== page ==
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Academic Integrity Tutorial for Undergraduates: Quoting and Paraphrasing

Quoting and Paraphrasing

Quoting and Paraphrasing

Quoting

Quoting

What is Quoting?

Quoting is when one uses the EXACT wording of the source materials. Direct quotations should be used to strengthen and support your own arguments and ideas and should be used sparingly.

When Should One Quote?

One should use direct quotations:

  • When not using the author's exact wording would change the original meaning
  • To lend authority to the point you are trying to make
  • When the language of the quote is significant
Dombrowski, Quinn. The "Library". 10 Jun. 2010. Flikrhttps://www.flickr.com/photos/quinnanya/4692181263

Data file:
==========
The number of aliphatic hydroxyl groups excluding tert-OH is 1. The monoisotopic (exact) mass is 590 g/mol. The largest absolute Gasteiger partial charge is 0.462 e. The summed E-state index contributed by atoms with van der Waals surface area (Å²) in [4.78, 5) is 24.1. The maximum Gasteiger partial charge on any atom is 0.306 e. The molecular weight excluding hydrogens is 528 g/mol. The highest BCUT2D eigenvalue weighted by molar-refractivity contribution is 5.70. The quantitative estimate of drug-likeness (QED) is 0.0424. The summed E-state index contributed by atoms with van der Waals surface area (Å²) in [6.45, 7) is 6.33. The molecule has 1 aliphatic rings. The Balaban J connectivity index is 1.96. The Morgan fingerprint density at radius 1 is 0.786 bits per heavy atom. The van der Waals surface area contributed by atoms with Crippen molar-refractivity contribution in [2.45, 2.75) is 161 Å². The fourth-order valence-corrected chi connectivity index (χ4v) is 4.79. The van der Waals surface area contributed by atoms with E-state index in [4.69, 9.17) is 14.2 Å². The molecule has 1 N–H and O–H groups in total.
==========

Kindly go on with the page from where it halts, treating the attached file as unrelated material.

Paraphrasing

Paraphrasing

Paraphrasing is when you create your own wording of essential information and ideas expressed by someone else without directly quoting. Paraphrasing is similar to summarizing, however summaries only include the essential ideas of a work, while paraphrasing includes more details. 

Since your paper should only use direct quotations sparingly, you'll probably be paraphrasing frequently. Just remember that you still need to express plenty of your own ideas. Use paraphrasing to support those ideas, and be mindful that you still need to cite paraphrased portions of your paper.

WORD TO THE WISE!

Changing every third word in a passage does not count as paraphrasing. You are better off quoting and citing the actual source!

 

 

 

The Academic Integrity Quiz